By Daniel W. Bliss
In this article, a system-level discussion of body sensor networks and their applications is provided. Because the nature of engineering, it is easy to become focused on a particular aspect associated with one’s area of expertise. Here, the engineer is encouraged to consider a wider range of issues when designing a body sensor network. A wide range of concerns is listed. For an example problem, concerns associated with logistics, communications, signal processing, and user interface are discussed in greater detail.
We have moved beyond the time in which the question “Are wireless body sensor networks useful?” makes any sense. They are here, there are numerous examples , and they are often useful. You see them in sports medicine for monitoring heart and pace. You see them medical settings in an attempt reduce the tangle of wires connected to patients. You see them being developed for first responders’ and soldiers’ welfare, who operate in extreme conditions. Over time these sensing networks will become more useful and more complicated. As much as it pains me to admit it, viewing the body sensor network as a system will become increasingly important.
Many of the current sensing networks have evolved from a specific sensing application. Because of the inevitable system requirements creep, more and more sensors, goals, and tasks are added to the original system. The result of this sort of evolution is typically some sort of “Frankenstein’s monster” system. It is the classic problem that a sequence of local optimizations often does not lead to global optimization. What’s worse, because of “historical” engineering motivations, such as held patents or device familiarity, our local optimizations are often far from optimal. There is also the problem within the engineering culture of design segmentation. We do our piece associated with our specialty and throw the design over the wall. My personal interests are related to signal processing associated with predicting physiological distress or performance [6, 5]. Human nature being what it is, it is easy to focus on topics of my interest to the exclusion of others. I will happily assure you (in demonstrating my own bias) that the most important part of body sensor networks is the signal processing, and, in particular, the feature vector construction. The goal of this article is to remind the designer to occasionally take a step back and to look at a wider range of system issues. This means on occasion, the designer will need to scrap a previous system architecture and start fresh. Furthermore, choosing a system architecture that is naturally open and scalable may alleviate many future problems.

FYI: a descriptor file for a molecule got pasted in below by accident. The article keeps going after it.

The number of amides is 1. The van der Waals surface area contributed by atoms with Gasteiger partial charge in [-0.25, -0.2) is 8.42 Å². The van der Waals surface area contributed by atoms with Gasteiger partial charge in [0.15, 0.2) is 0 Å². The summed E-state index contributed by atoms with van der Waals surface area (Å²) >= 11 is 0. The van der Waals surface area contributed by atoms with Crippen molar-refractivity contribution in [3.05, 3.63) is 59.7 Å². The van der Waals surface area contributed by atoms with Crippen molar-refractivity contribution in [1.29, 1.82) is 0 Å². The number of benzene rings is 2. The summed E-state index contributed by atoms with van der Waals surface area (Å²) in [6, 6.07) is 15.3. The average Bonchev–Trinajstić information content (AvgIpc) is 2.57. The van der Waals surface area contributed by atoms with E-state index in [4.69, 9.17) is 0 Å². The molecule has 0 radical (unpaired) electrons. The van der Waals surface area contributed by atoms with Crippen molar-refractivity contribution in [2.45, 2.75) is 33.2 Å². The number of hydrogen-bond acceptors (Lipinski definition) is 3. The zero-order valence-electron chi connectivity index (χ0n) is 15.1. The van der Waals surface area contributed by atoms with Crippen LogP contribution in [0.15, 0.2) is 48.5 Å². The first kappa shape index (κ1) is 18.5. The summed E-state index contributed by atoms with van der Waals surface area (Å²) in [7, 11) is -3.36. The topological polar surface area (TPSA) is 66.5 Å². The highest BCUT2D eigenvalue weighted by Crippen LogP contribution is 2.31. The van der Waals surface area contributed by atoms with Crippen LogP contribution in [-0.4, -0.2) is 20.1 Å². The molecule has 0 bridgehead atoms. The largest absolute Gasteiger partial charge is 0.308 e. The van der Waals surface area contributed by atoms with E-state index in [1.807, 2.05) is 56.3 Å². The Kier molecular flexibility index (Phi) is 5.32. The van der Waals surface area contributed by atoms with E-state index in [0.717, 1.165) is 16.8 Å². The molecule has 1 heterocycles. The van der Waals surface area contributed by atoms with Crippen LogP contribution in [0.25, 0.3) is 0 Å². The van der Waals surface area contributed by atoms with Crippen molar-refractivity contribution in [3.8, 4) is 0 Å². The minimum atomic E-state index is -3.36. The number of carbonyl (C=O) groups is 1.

The list of concerns for body sensor networks is vast. I will not be able to list all of them, but a few representative issues are presented in Table I.
Table I: List of body sensor network technical concerns
All of these issues are coupled and often the solutions to these issues are in tension with each other. In some sense, all of these issues are the focus of some engineering subfield, so the issues are obvious to those practitioners. However, the point of this article is that all of these concerns need to be addressed simultaneously. For the sake of brevity, I will focus on just a few issues that are particularly important to body sensor networks: node pairing, network robustness, feature construction, and user interface.
To help make the discussion concrete, let us consider a specific problem. Consider the situation of firefighters responding to a large fire. The firefighter’s body sensor network should determine their position, health, and apparatus status. This information is to be conveyed to the firefighter, his or her fellow firefighters, and back to command. To track their position, we use some combination of GPS, accelerometers and micro gyros. To quantify their well being, we track their heart rate, breathing rate, external temperature, skin temperature, core temperature, eye motion, etc. We may also want to track the status of any equipment they bring into the fire such as air tanks. With the appropriate signal processing of the data within the body sensor network, very little of the data needs to be transmitted to other firefighters or to the command post. When something unusual occurs or if the signal processing identifies some precursor to physiological distress, this information can be communicated to all parties.
Given this scenario, one can imagine a relatively chaotic environment. The firefighters should be focused on the very real danger of the fire. The first problem is node pairing. Pairing is the operation of associating a sensor node with an individual (usually represented by some hub node). While many of the sensor nodes will have been pre-paired with the firefighter many other sensor nodes will need to be paired on scene. This pairing needs to be transparent because the firefighter’s attention is on other issues. However, given that a number of firefighters will inevitably be doing this pairing at the same time in close proximity, how is the right pairing is guarantied. It is easy to imagine an accelerometer node on firefighter “A” getting paired with firefighter “B” by accident in the chaos. The resulting confused data might create erroneous warning signals or might miss important indicators of danger.